Book Reviews

Randy J. Sparks, Where The Negroes Are Masters; An African Port in the Era of the Slave Trade (Cambridge: Harvard University Press, 2014), 309pp.Randy J. Sparks, Where The Negroes Are Masters; An African Port in the Era of the Slave Trade (Cambridge: Harvard University Press, 2014), 309pp.

           By the time the British and Americans declared the slave trade illegal in the early 19th-century, 10 million Africans had been exported to the New World. The largest slave trading depot was a port called Annamaboe, in present day Ghana. Randy Sparks has written a masterly micro-history or "urban biography" of Annamaboe. He documents how the African actors in this story were not all passive pawns, but in remarkable ways powerful agents.

           The Fante elite dictated almost all the terms of the slave trade, says Sparks. Traders violated their edicts at their own peril. The Fante were in "full control" of their port and their trade. They were the middlemen between the European slavers and the supply of slaves in the African interior. They fixed the prices. They collected rent, taxes, and tributes. They dictated which Africans could be enslaved, and exacted retribution if a family member was taken. Most of the slaves were prisoners of war. Some were criminals, and still others were kidnapped.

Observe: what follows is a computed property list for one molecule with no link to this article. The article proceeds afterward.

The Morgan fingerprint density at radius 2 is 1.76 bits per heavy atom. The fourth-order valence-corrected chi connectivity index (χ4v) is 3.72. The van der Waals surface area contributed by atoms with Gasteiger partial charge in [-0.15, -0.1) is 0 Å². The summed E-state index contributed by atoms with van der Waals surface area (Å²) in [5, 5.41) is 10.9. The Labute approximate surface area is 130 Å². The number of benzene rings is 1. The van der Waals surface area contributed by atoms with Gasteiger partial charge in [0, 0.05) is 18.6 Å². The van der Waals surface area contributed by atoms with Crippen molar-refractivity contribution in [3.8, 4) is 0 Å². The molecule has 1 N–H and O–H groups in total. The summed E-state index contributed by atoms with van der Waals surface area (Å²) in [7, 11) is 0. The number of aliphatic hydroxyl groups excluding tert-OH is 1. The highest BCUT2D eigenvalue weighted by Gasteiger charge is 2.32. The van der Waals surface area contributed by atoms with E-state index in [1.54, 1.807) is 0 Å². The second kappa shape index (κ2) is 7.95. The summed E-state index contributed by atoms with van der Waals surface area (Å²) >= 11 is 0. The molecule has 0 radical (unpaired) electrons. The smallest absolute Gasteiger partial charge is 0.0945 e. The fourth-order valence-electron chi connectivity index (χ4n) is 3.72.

Before the slave trade, Annamaboe was a "sleepy fishing village" that was a net importer of slaves and exporter of gold. That flipped with slavery. Sparks devotes individual chapters to the "absolute master" of the Gold Coast, the African John Corrantee — a combination merchant, magistrate, and military commander who sent his sons to London and Paris for their educations; and Richard Brew, an Irish trader who married Corrantee's daughter and lived permanently at Annamaboe. Together, they exported more slaves than anyone.

           There were many more actors — brokers, gold takers, ship captains and their crew members, canoe men, bush traders, health officers who inspected the cargo, clergy, insurance companies, creditors, linguist-translators, suppliers, artisans and crafts people. The plantation economy created a high demand for slaves in America. Rum Runners from Rhode Island established Newport as the most important slave port in North America. It was a lucrative if risky and dangerous business. In Annamaboe it all crashed in a sudden collapse, much to the regret of the Fante, due to the perfect storm of the American Revolution, a devastating war with their rival Asante, and 1807 legislation that made slavery illegal. "Money, and not morality," Thomas Jefferson once said, "is the principle of commerce and commercial nations." (p. 161).